Sankhya Philosophy

Samkhya Yoga Philosophy [Sankhya]

Sakhya is a critical orthodox philosophy in India, and It was a representative of Hindu philosophy for about two thousand years ago.  This ancient ideology formed the basis of several other notable Ideologies in Indian religious, cultural and traditional circles. If you would like to learn more about Sākhya, read on in this  article.

History of Sāṅkhya

khya comes from the root word Sanskrit which is a noun and it is suffixed with another word khyā which is a verb. Thus, “Sākhya” denotes a counting system.  Its history is very long, quite longer than any written tradition available today can show evidently.  

There are several human figures that played a notable role in developing this idealogy. However, the last important personality who played a huge role in its formation according to historical record is Vijñāna Bhiku.  Vijñāna reigned around  1575. 

The concept of Sākhya wasn’t first accepted by all and at some point, it was a hypothetical idea but later gained prominence  probably because its assumptions were rooted in cosmic dualism and the practice of reflective meditation which was already a part and parcel of Hinduism.   The agricultural root concept of the union between the earth goddess and a heavenly deity is held in India as immaterial, spiritual, active, productive, and strong, but of a subservient material. 

Meditative Yoga and Its Target

The practice of meditative yoga and asceticism was targeted at overcoming the natural body limitations and achieving a wholly silenced mind. According to the traditional belief of the Indian people, Kapila and his faithful follower Āsuri were the first masters of Sākhya.  Their memory is from ancient’ and mythical times.  

Pañcaśikha is alleged to be another ancient founder of Sākhya, and his memory seems to be more historical than mythical. It is believed that he could be the author of the original book aṣṭi-Tantra.  Vāragaya and Vindhyavāsin are some of the other essential figures notable in Indian tradition. At the start of this current era, the Sākhya had become a foundation philosophy in Hindu circles; perhaps, this may explain why it can be seen everywhere.

What Do We Know About Īśvarakṛṣṇa?

History has almost nothing about Īśvarakṛṣṇa, but he probably lived around 350C.E. He is believed to have composed the foundational writings of Nyaya-Sūtra, and some of his works inspired the famous Buddhist philosopher Vasubandhu.  Sākhya-Kārikā work contains 72 lines in each stanza, which may have been added by his students. The whole book looks like something that comes from a single creative individual. In a manner that is different from that of the sūtras of other systems, which are mostly vague, the Sākhya-Kārikā is a short, well-structured, and well-grounded composition.  The last verse says that it is a condensation of the entire aṣṭi-Tantraea, which leaves only stories and controversies.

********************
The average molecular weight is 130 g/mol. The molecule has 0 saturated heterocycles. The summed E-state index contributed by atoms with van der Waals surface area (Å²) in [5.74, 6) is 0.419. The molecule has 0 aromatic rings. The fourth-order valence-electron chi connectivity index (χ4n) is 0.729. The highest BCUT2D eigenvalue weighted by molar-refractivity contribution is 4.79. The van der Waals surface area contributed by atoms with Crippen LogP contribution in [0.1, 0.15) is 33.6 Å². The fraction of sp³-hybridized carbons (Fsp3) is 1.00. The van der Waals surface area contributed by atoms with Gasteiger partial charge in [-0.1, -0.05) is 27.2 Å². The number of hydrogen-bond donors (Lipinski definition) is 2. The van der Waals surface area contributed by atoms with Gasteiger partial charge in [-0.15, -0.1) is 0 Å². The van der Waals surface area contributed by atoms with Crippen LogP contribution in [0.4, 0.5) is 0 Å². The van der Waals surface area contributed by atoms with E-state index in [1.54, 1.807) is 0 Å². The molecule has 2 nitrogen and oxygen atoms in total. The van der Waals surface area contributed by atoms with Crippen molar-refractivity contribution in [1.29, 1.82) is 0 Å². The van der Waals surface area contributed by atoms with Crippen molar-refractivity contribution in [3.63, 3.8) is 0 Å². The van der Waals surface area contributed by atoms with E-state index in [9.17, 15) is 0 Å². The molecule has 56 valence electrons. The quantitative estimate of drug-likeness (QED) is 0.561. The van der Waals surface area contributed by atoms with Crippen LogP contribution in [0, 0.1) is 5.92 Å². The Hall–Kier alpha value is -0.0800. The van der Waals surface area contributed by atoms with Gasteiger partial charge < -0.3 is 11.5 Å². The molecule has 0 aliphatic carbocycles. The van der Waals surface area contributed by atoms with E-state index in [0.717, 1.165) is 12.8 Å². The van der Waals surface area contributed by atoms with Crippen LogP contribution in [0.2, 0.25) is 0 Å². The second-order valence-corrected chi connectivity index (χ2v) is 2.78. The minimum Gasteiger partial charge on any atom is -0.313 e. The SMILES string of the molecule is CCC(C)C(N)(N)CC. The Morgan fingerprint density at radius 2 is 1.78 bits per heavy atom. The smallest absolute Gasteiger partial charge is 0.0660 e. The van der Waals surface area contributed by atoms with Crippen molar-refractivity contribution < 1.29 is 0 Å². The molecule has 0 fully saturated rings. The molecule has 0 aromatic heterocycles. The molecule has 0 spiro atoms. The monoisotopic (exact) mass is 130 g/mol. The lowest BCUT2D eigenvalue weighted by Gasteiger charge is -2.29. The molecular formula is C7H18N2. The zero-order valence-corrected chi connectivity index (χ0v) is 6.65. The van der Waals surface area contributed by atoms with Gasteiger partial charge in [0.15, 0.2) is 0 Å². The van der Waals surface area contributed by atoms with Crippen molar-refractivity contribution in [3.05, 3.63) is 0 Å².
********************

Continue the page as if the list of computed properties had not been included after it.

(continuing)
He deliberately stayed away from conflicting ideas: he did this by either keeping silent or using vague expressions.  It is quite evident that he thought to write a common standard acceptable to all followers of philosophy and the entire school;  He managed to achieve the goal.  Kārikā expelled all the previous writings when it was released.

There are many commentaries on Kārikā, most of them are simple explanations of the text, and they are similar to each other. Rājan wrote the most critical and most extended comment to date, Yukti-dīpikā from 700 C.E and. It speaks of different situations in the school of thought and contrasts with other schools about many of the fundamental doctrines.  However, this text was only received with little enthusiasm during classical times; little was known about it outside of Kashmir.  

What Else Inspired Sāṅkhya?

In addition to Kārikā, Sākhya was also inspired by two important texts.  The first one is Tatva-Samasa-Sitra, which is a half-page long mysterious book. Even though it is ancient, it was never mentioned by any author of Sākhya before the 14th century. The second text is well-known and extended Sākhya-Sūtra, which follows Kārikā in many respects, but adds more explanatory stories and controversy with later philosophical stances. It first appeared in the fifteenth century and may not be older than that.

Sāṅkhya’s Existential Quandary and Solution

khya believes that even though there are many practical ways to protect yourself from the dark aspect of life: medicine, self-defense, meditation, pleasure, etc.  Sankhya, however, believes that every one of them is limited and, at best, can provide temporary relief.  

For this reason, the solution proposed by Sākhya is better: it takes into cognizance the metaphysical structure of the universe and the living conditions that human humans are subjected to, seeking out the ultimate reason behind suffering, and thus effectively fights it.  According to Sākhya, dealing with the root cause is the only way to be free from suffering.